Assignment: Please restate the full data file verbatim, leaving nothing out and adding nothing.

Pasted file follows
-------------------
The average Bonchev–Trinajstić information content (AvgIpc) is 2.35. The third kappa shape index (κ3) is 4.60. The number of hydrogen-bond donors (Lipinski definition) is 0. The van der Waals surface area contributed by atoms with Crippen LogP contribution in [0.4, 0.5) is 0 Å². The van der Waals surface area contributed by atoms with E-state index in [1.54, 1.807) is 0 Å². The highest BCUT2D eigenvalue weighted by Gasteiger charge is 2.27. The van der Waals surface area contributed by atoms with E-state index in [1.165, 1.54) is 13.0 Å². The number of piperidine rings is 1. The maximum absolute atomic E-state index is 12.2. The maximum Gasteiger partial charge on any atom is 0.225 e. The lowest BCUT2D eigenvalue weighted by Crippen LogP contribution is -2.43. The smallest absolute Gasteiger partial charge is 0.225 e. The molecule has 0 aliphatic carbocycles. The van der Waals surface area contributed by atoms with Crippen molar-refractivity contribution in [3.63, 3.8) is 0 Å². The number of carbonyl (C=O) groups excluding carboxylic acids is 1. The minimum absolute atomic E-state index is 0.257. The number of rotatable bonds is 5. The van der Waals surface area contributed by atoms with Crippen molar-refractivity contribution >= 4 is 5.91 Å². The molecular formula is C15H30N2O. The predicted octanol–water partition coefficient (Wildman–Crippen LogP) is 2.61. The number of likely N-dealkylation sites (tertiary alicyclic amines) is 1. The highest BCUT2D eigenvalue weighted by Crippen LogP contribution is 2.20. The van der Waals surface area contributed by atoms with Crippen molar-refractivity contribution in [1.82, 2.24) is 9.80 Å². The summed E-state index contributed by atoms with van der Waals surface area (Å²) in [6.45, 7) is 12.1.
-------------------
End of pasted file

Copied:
The average Bonchev–Trinajstić information content (AvgIpc) is 2.35. The third kappa shape index (κ3) is 4.60. The number of hydrogen-bond donors (Lipinski definition) is 0. The van der Waals surface area contributed by atoms with Crippen LogP contribution in [0.4, 0.5) is 0 Å². The van der Waals surface area contributed by atoms with E-state index in [1.54, 1.807) is 0 Å². The highest BCUT2D eigenvalue weighted by Gasteiger charge is 2.27. The van der Waals surface area contributed by atoms with E-state index in [1.165, 1.54) is 13.0 Å². The number of piperidine rings is 1. The maximum absolute atomic E-state index is 12.2. The maximum Gasteiger partial charge on any atom is 0.225 e. The lowest BCUT2D eigenvalue weighted by Crippen LogP contribution is -2.43. The smallest absolute Gasteiger partial charge is 0.225 e. The molecule has 0 aliphatic carbocycles. The van der Waals surface area contributed by atoms with Crippen molar-refractivity contribution in [3.63, 3.8) is 0 Å². The number of carbonyl (C=O) groups excluding carboxylic acids is 1. The minimum absolute atomic E-state index is 0.257. The number of rotatable bonds is 5. The van der Waals surface area contributed by atoms with Crippen molar-refractivity contribution >= 4 is 5.91 Å². The molecular formula is C15H30N2O. The predicted octanol–water partition coefficient (Wildman–Crippen LogP) is 2.61. The number of likely N-dealkylation sites (tertiary alicyclic amines) is 1. The highest BCUT2D eigenvalue weighted by Crippen LogP contribution is 2.20. The van der Waals surface area contributed by atoms with Crippen molar-refractivity contribution in [1.82, 2.24) is 9.80 Å². The summed E-state index contributed by atoms with van der Waals surface area (Å²) in [6.45, 7) is 12.1.